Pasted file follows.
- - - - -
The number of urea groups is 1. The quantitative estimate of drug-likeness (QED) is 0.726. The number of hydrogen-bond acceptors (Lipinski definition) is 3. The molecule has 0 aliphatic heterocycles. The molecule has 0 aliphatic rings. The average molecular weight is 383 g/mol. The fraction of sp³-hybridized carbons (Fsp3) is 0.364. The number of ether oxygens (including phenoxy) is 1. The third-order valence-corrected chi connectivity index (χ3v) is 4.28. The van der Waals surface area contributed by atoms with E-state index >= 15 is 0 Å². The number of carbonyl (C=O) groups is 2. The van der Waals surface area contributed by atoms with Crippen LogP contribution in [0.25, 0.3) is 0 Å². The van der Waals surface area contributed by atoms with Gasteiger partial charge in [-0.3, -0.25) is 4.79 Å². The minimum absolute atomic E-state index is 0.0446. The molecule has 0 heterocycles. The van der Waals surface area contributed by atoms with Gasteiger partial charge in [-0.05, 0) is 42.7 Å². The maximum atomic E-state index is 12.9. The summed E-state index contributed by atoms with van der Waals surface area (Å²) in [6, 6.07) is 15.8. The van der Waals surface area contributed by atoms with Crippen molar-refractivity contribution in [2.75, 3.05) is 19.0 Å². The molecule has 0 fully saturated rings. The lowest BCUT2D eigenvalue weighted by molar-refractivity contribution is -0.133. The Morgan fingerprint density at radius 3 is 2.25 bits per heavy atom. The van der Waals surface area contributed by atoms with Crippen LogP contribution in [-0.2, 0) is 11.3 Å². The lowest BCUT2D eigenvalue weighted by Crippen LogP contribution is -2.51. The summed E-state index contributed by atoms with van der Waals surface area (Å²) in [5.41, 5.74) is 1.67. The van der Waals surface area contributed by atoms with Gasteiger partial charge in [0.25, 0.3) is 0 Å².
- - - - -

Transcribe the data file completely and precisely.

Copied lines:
The number of urea groups is 1. The quantitative estimate of drug-likeness (QED) is 0.726. The number of hydrogen-bond acceptors (Lipinski definition) is 3. The molecule has 0 aliphatic heterocycles. The molecule has 0 aliphatic rings. The average molecular weight is 383 g/mol. The fraction of sp³-hybridized carbons (Fsp3) is 0.364. The number of ether oxygens (including phenoxy) is 1. The third-order valence-corrected chi connectivity index (χ3v) is 4.28. The van der Waals surface area contributed by atoms with E-state index >= 15 is 0 Å². The number of carbonyl (C=O) groups is 2. The van der Waals surface area contributed by atoms with Crippen LogP contribution in [0.25, 0.3) is 0 Å². The van der Waals surface area contributed by atoms with Gasteiger partial charge in [-0.3, -0.25) is 4.79 Å². The minimum absolute atomic E-state index is 0.0446. The molecule has 0 heterocycles. The van der Waals surface area contributed by atoms with Gasteiger partial charge in [-0.05, 0) is 42.7 Å². The maximum atomic E-state index is 12.9. The summed E-state index contributed by atoms with van der Waals surface area (Å²) in [6, 6.07) is 15.8. The van der Waals surface area contributed by atoms with Crippen molar-refractivity contribution in [2.75, 3.05) is 19.0 Å². The molecule has 0 fully saturated rings. The lowest BCUT2D eigenvalue weighted by molar-refractivity contribution is -0.133. The Morgan fingerprint density at radius 3 is 2.25 bits per heavy atom. The van der Waals surface area contributed by atoms with Crippen LogP contribution in [-0.2, 0) is 11.3 Å². The lowest BCUT2D eigenvalue weighted by Crippen LogP contribution is -2.51. The summed E-state index contributed by atoms with van der Waals surface area (Å²) in [5.41, 5.74) is 1.67. The van der Waals surface area contributed by atoms with Gasteiger partial charge in [0.25, 0.3) is 0 Å².